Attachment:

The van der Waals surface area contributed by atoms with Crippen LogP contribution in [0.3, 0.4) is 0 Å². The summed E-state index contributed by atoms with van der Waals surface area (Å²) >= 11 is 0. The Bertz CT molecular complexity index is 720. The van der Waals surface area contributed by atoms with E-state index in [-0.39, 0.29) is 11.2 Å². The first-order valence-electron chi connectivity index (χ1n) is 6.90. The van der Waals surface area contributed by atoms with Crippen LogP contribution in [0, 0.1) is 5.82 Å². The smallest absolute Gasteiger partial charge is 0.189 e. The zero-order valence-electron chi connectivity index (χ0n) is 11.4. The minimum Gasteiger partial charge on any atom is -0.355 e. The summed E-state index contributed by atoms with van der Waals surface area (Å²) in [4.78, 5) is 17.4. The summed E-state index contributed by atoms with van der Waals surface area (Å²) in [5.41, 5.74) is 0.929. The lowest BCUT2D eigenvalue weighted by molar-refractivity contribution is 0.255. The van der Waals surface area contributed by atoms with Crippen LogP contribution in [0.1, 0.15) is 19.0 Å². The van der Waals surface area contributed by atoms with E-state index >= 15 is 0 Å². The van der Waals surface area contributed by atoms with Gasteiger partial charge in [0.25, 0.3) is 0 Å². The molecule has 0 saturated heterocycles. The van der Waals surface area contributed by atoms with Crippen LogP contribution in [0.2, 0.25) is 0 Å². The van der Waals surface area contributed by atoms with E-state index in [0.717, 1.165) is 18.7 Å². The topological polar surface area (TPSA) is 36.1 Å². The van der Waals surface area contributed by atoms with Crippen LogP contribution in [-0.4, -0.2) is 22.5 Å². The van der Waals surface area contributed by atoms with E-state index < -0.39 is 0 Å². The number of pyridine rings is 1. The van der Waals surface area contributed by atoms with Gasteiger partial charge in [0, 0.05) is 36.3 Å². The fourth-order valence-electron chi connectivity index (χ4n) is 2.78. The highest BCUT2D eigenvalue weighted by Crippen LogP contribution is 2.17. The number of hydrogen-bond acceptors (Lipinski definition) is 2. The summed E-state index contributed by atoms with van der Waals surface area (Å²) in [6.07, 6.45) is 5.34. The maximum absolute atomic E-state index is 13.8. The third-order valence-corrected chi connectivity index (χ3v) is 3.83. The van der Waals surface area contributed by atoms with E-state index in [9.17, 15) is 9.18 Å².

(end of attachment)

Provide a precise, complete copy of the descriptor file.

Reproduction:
The van der Waals surface area contributed by atoms with Crippen LogP contribution in [0.3, 0.4) is 0 Å². The summed E-state index contributed by atoms with van der Waals surface area (Å²) >= 11 is 0. The Bertz CT molecular complexity index is 720. The van der Waals surface area contributed by atoms with E-state index in [-0.39, 0.29) is 11.2 Å². The first-order valence-electron chi connectivity index (χ1n) is 6.90. The van der Waals surface area contributed by atoms with Crippen LogP contribution in [0, 0.1) is 5.82 Å². The smallest absolute Gasteiger partial charge is 0.189 e. The zero-order valence-electron chi connectivity index (χ0n) is 11.4. The minimum Gasteiger partial charge on any atom is -0.355 e. The summed E-state index contributed by atoms with van der Waals surface area (Å²) in [4.78, 5) is 17.4. The summed E-state index contributed by atoms with van der Waals surface area (Å²) in [5.41, 5.74) is 0.929. The lowest BCUT2D eigenvalue weighted by molar-refractivity contribution is 0.255. The van der Waals surface area contributed by atoms with Crippen LogP contribution in [0.1, 0.15) is 19.0 Å². The van der Waals surface area contributed by atoms with E-state index >= 15 is 0 Å². The van der Waals surface area contributed by atoms with Gasteiger partial charge in [0.25, 0.3) is 0 Å². The molecule has 0 saturated heterocycles. The van der Waals surface area contributed by atoms with Crippen LogP contribution in [0.2, 0.25) is 0 Å². The van der Waals surface area contributed by atoms with E-state index in [0.717, 1.165) is 18.7 Å². The topological polar surface area (TPSA) is 36.1 Å². The van der Waals surface area contributed by atoms with Crippen LogP contribution in [-0.4, -0.2) is 22.5 Å². The van der Waals surface area contributed by atoms with E-state index < -0.39 is 0 Å². The number of pyridine rings is 1. The van der Waals surface area contributed by atoms with Gasteiger partial charge in [0, 0.05) is 36.3 Å². The fourth-order valence-electron chi connectivity index (χ4n) is 2.78. The highest BCUT2D eigenvalue weighted by Crippen LogP contribution is 2.17. The number of hydrogen-bond acceptors (Lipinski definition) is 2. The summed E-state index contributed by atoms with van der Waals surface area (Å²) in [6.07, 6.45) is 5.34. The maximum absolute atomic E-state index is 13.8. The third-order valence-corrected chi connectivity index (χ3v) is 3.83. The van der Waals surface area contributed by atoms with E-state index in [9.17, 15) is 9.18 Å².